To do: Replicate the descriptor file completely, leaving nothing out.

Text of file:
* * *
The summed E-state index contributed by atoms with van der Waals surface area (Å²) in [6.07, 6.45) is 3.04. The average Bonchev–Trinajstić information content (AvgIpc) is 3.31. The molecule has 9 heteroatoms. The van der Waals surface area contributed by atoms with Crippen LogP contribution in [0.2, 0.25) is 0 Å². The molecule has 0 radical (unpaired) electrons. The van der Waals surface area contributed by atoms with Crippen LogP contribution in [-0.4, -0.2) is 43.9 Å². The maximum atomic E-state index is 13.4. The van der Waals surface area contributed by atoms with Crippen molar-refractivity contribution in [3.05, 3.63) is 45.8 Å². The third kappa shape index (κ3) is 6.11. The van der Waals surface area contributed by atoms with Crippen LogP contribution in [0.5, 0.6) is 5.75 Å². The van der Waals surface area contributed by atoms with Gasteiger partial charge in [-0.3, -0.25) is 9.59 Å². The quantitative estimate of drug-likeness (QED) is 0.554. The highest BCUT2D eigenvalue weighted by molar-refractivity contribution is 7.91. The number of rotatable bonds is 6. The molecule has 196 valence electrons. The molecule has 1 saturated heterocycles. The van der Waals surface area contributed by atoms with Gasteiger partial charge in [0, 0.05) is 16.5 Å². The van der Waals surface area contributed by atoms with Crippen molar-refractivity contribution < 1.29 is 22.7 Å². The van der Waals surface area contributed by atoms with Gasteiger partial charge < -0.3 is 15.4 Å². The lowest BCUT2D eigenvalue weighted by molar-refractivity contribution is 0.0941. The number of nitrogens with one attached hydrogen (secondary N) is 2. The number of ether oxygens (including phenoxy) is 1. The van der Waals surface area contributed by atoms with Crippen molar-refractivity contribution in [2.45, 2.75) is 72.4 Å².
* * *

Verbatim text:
The summed E-state index contributed by atoms with van der Waals surface area (Å²) in [6.07, 6.45) is 3.04. The average Bonchev–Trinajstić information content (AvgIpc) is 3.31. The molecule has 9 heteroatoms. The van der Waals surface area contributed by atoms with Crippen LogP contribution in [0.2, 0.25) is 0 Å². The molecule has 0 radical (unpaired) electrons. The van der Waals surface area contributed by atoms with Crippen LogP contribution in [-0.4, -0.2) is 43.9 Å². The maximum atomic E-state index is 13.4. The van der Waals surface area contributed by atoms with Crippen molar-refractivity contribution in [3.05, 3.63) is 45.8 Å². The third kappa shape index (κ3) is 6.11. The van der Waals surface area contributed by atoms with Crippen LogP contribution in [0.5, 0.6) is 5.75 Å². The van der Waals surface area contributed by atoms with Gasteiger partial charge in [-0.3, -0.25) is 9.59 Å². The quantitative estimate of drug-likeness (QED) is 0.554. The highest BCUT2D eigenvalue weighted by molar-refractivity contribution is 7.91. The number of rotatable bonds is 6. The molecule has 196 valence electrons. The molecule has 1 saturated heterocycles. The van der Waals surface area contributed by atoms with Gasteiger partial charge in [0, 0.05) is 16.5 Å². The van der Waals surface area contributed by atoms with Crippen molar-refractivity contribution < 1.29 is 22.7 Å². The van der Waals surface area contributed by atoms with Gasteiger partial charge < -0.3 is 15.4 Å². The lowest BCUT2D eigenvalue weighted by molar-refractivity contribution is 0.0941. The number of nitrogens with one attached hydrogen (secondary N) is 2. The number of ether oxygens (including phenoxy) is 1. The van der Waals surface area contributed by atoms with Crippen molar-refractivity contribution in [2.45, 2.75) is 72.4 Å².